Today I continue my 2013 Discipleship Interview Series with Micah Fries, LifeWay’s Director of Ministry Development. Micah has been a part of our team for just over two months. Prior to coming to LifeWay, he was the pastor at Frederick Boulevard in St. Joseph, MO. Micah recently facilitated a conversation on The Exchange with me and Ed Stetzer about our new book Transformational Groups. The book is scheduled to be released later this fall.
Micah will be hanging around the blog today. So if you have any questions, feel free to leave them in the comment section below.
Discipleship is such a broad term, often a junk-drawer term that has been used to describe many things. How do you define it?
I would ultimately define discipleship as being shaped into the image of Jesus. I get that from Romans 8:29 when Paul points out: For those He foreknew He also predestined to be conformed to the image of His Son, so that He would be the firstborn among many brothers. This passage seems to define discipleship as the God-ordained process of shaping every believer into the image and character of Jesus.
How do you articulate the holy tension in God’s role in transformation and the believer’s role?
Since I am convinced there is no original thought out there, I am going to shamelessly steal a quote from Dallas Willard who says, “Grace is not opposed to effort, but it is opposed to earning.” The idea behind this quote is that effort, in and of itself, is not bad. The problem for us is when we begin to assume that our effort is acquiring, for us, what we need. There are two remedies to that. First, recognize our radical dependence on God. Everything comes from him. Second, recognize that our effort is in response to His grace, not the cause of his grace. Ultimately, then, I see transformation as God’s work, that he does in us, as we diligently respond to His grace with faithful and persistent grace-fueled effort.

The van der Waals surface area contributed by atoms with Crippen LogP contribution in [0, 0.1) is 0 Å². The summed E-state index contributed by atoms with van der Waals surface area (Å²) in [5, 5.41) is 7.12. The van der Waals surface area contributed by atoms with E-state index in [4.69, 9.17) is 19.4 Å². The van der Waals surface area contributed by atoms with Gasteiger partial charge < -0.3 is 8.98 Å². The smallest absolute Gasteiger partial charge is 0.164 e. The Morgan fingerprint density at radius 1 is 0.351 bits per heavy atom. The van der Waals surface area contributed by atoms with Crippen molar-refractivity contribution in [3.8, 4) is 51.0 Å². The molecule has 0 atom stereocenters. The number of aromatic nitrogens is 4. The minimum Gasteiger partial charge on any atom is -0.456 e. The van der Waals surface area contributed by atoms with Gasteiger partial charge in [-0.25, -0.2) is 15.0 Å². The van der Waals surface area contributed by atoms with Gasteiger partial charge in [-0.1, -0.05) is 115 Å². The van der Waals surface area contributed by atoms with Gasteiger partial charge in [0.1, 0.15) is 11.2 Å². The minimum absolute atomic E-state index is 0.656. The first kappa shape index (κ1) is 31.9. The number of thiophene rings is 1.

Who has been influential to you in forming your view of discipleship?
I think it is fair to say that there are a few voices out there that have really shaped my view of discipleship. Probably at the top of the list is my mom and dad, who modeled Christlike behavior in our home, and who went to great lengths, sacrificing significantly, to intentionally disciple me, my brother, and my sister. Behind them I would say that Rick Warren, N.T. Wright, and Tim Keller have shaped my theology and practice as much as anyone out there.
What has changed, for good and bad, in the practice or methods of discipleship in recent years?
I think one of the biggest struggles in the Evangelical church is the false dichotomy that we have erected between evangelism and discipleship. We have created a system that tells people that following Jesus can occur without ever actually following Jesus. I think the greatest text to reinforce this may be a text we often associate with evangelism and missions, namely Mathew 28. Jesus reminds us to go, not to make converts, but to make disciples. We’ve got to allow those two theological realities to be married again in our practice as believers.
Is there such thing as “fully-discipled” in this lifetime?
No. This does not excuse us from chasing it, but we need to recognize that it won’t happen in this life. The desire for it, though, should be among our chief drivers to compel us to chase after it.